Built in the fifth century B.C., the Temple of Zeus at Olympia once housed one of the Seven Wonders of the Ancient World. But it wouldn’t last forever.
The Temple of Zeus was considered a marvel of the ancient Greek world. For centuries, it stood atop a mountain overlooking the city of Olympia, a testament to the might of the Greek gods of antiquity. Built in the second quarter of the fifth century B.C., the Temple of Zeus was the paragon of a building made in the Doric order of Grecian style, and was laden with the finest artwork, marble, and craftsmanship.
Its destruction marked the end of an era — literally — as the Holy Roman Empire rose to power in its place. Pagan rituals were replaced with the earliest forms of Christianity, and today, little but rubble remains in its stead.
For many years, archaeologists believed that the temple was sacked by Theodosius the Younger in 426 A.D. as part of the Roman emperor’s rise to power in what would become the Holy Roman Empire. But the discoveries in recent years suggest that history has a different story altogether.
This is the true story of the once-mighty Temple of Zeus — and what really happened to it.
The Temple of Zeus Was A ‘Sacred Grove’
The Temple of Zeus was a marvel to behold in its time. The sacred sanctuary that the mammoth structure would be built around was laid down in either the tenth or the ninth century B.C., during what was known as Greece’s “Dark Age.” At that time, the followers of Zeus joined with the followers of Hera to create a monolithic polytheist religion that would go on to form the backbone of the Grecian pantheon of gods and goddesses. Ultimately, the legendary temple took its final form in 456 B.C.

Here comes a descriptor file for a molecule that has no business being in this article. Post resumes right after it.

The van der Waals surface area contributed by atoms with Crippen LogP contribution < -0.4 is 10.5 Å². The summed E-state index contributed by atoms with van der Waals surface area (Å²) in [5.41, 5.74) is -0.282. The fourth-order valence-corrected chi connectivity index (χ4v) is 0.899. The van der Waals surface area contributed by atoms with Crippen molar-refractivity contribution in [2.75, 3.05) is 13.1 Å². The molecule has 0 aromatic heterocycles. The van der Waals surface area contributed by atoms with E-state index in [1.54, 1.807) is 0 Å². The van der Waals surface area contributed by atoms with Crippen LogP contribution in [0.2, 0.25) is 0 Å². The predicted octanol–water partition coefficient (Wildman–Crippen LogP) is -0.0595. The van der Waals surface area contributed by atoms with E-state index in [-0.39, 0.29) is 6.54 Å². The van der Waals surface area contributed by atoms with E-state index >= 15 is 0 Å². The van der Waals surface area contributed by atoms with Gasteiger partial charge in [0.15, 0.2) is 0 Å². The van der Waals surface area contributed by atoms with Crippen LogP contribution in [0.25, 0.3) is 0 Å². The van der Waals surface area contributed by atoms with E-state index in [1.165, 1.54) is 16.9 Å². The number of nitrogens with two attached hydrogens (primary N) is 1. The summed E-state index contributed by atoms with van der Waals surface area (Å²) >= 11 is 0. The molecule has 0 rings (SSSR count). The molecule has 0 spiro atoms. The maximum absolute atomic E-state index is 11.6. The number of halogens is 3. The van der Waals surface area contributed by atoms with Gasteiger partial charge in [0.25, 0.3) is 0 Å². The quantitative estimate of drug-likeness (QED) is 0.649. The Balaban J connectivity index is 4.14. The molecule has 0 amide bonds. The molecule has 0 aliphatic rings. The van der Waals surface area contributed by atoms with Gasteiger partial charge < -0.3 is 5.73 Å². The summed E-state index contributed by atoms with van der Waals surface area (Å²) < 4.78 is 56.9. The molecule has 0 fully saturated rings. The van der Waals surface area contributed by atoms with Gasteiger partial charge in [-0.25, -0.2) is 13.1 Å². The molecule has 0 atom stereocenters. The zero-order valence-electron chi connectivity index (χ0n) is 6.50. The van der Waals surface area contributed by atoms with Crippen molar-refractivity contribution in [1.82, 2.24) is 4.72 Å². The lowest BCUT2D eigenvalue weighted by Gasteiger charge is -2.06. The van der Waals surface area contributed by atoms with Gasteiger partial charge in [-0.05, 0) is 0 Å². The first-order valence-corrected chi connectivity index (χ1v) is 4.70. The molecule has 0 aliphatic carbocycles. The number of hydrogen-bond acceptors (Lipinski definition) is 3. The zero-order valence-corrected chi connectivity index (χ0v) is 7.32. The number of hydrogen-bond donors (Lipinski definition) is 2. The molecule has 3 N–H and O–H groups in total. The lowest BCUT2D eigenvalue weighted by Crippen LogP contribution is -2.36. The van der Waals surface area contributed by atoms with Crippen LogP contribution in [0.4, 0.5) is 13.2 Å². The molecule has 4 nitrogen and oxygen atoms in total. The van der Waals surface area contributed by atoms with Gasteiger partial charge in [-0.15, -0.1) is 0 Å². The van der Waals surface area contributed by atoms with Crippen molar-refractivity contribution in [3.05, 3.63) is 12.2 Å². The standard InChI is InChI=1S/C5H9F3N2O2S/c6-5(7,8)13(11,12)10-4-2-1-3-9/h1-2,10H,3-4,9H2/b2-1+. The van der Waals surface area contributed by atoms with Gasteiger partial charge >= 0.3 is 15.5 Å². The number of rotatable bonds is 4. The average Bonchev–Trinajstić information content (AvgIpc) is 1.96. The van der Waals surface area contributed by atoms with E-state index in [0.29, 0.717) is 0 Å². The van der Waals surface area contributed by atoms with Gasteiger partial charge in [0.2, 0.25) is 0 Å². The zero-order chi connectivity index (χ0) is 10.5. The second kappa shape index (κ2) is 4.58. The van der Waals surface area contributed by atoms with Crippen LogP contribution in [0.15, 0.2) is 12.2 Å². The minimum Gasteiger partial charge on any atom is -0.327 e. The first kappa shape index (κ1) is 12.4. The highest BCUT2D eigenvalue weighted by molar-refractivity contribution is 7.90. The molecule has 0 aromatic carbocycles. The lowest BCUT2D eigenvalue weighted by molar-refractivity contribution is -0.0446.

And the structure in its prime was, indeed, a sight to behold. Guests were treated to opulent gold shields in commemoration of the Spartan victory at Tanagra, which led into a massive temple built in the peripteral hexastyle with 13 columns at the sides. Its design was conceived by the famed architect of antiquity, Libon of Elis, and was laden with Hellenistic mosaics of various Grecian gods and goddesses — including, of course, Zeus himself — crafted in the finest marble imported from Paros, in the Aegean Sea.
The Greek historian Pausanias paid a visit to the Temple of Zeus in the second century A.D., and had no shortage of compliments for the handiwork of his countrymen. In his book, Description of Greece, he described the Temple of Zeus as a representation of the god, himself, on Earth.
“Many are the sights to be seen in Greece, and many are the wonders to be heard; but on nothing does Heaven bestow more care than on the Eleusinian rites and the Olympic games,” he wrote. “The sacred grove of Zeus has been called from of old Altis, a corruption of the word ‘alsos,’ which means a grove.”
The ancient Greek poet Pindar also referred to the temple as “Altis.”
Theories Of What Happened To The Temple Of Zeus